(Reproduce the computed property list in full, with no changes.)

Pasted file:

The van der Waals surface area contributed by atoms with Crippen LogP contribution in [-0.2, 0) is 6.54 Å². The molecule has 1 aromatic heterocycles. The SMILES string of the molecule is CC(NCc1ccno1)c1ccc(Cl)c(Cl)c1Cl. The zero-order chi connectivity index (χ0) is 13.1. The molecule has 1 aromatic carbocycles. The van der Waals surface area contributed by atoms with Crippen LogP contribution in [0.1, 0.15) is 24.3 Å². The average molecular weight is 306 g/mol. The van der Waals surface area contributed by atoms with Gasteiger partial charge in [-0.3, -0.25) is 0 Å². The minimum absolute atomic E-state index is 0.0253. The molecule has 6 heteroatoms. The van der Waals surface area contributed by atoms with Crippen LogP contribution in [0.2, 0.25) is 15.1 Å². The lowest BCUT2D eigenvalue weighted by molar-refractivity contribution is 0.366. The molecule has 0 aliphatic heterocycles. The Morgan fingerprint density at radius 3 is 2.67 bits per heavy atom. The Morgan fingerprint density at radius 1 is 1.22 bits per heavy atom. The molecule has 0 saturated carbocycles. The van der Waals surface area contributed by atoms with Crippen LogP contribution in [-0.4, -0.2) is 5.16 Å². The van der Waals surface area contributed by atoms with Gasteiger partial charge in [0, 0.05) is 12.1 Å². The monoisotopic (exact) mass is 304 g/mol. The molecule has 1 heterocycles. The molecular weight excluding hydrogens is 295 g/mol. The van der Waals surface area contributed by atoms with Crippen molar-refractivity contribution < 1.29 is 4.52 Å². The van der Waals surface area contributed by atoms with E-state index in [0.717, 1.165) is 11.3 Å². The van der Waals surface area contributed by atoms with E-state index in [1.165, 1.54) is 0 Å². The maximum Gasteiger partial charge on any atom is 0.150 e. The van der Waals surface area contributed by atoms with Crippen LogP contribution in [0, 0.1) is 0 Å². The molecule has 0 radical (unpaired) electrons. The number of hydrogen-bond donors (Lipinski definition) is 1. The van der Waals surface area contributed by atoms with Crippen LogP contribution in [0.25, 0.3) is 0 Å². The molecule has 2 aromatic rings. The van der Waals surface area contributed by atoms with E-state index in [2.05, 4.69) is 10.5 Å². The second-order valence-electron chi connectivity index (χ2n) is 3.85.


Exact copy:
The van der Waals surface area contributed by atoms with Crippen LogP contribution in [-0.2, 0) is 6.54 Å². The molecule has 1 aromatic heterocycles. The SMILES string of the molecule is CC(NCc1ccno1)c1ccc(Cl)c(Cl)c1Cl. The zero-order chi connectivity index (χ0) is 13.1. The molecule has 1 aromatic carbocycles. The van der Waals surface area contributed by atoms with Crippen LogP contribution in [0.1, 0.15) is 24.3 Å². The average molecular weight is 306 g/mol. The van der Waals surface area contributed by atoms with Gasteiger partial charge in [-0.3, -0.25) is 0 Å². The minimum absolute atomic E-state index is 0.0253. The molecule has 6 heteroatoms. The van der Waals surface area contributed by atoms with Crippen LogP contribution in [0.2, 0.25) is 15.1 Å². The lowest BCUT2D eigenvalue weighted by molar-refractivity contribution is 0.366. The molecule has 0 aliphatic heterocycles. The Morgan fingerprint density at radius 3 is 2.67 bits per heavy atom. The Morgan fingerprint density at radius 1 is 1.22 bits per heavy atom. The molecule has 0 saturated carbocycles. The van der Waals surface area contributed by atoms with Crippen LogP contribution in [-0.4, -0.2) is 5.16 Å². The van der Waals surface area contributed by atoms with Gasteiger partial charge in [0, 0.05) is 12.1 Å². The monoisotopic (exact) mass is 304 g/mol. The molecule has 1 heterocycles. The molecular weight excluding hydrogens is 295 g/mol. The van der Waals surface area contributed by atoms with Crippen molar-refractivity contribution < 1.29 is 4.52 Å². The van der Waals surface area contributed by atoms with E-state index in [0.717, 1.165) is 11.3 Å². The van der Waals surface area contributed by atoms with E-state index in [1.165, 1.54) is 0 Å². The maximum Gasteiger partial charge on any atom is 0.150 e. The van der Waals surface area contributed by atoms with Crippen LogP contribution in [0, 0.1) is 0 Å². The molecule has 0 radical (unpaired) electrons. The number of hydrogen-bond donors (Lipinski definition) is 1. The van der Waals surface area contributed by atoms with Crippen LogP contribution in [0.25, 0.3) is 0 Å². The molecule has 2 aromatic rings. The van der Waals surface area contributed by atoms with E-state index in [2.05, 4.69) is 10.5 Å². The second-order valence-electron chi connectivity index (χ2n) is 3.85.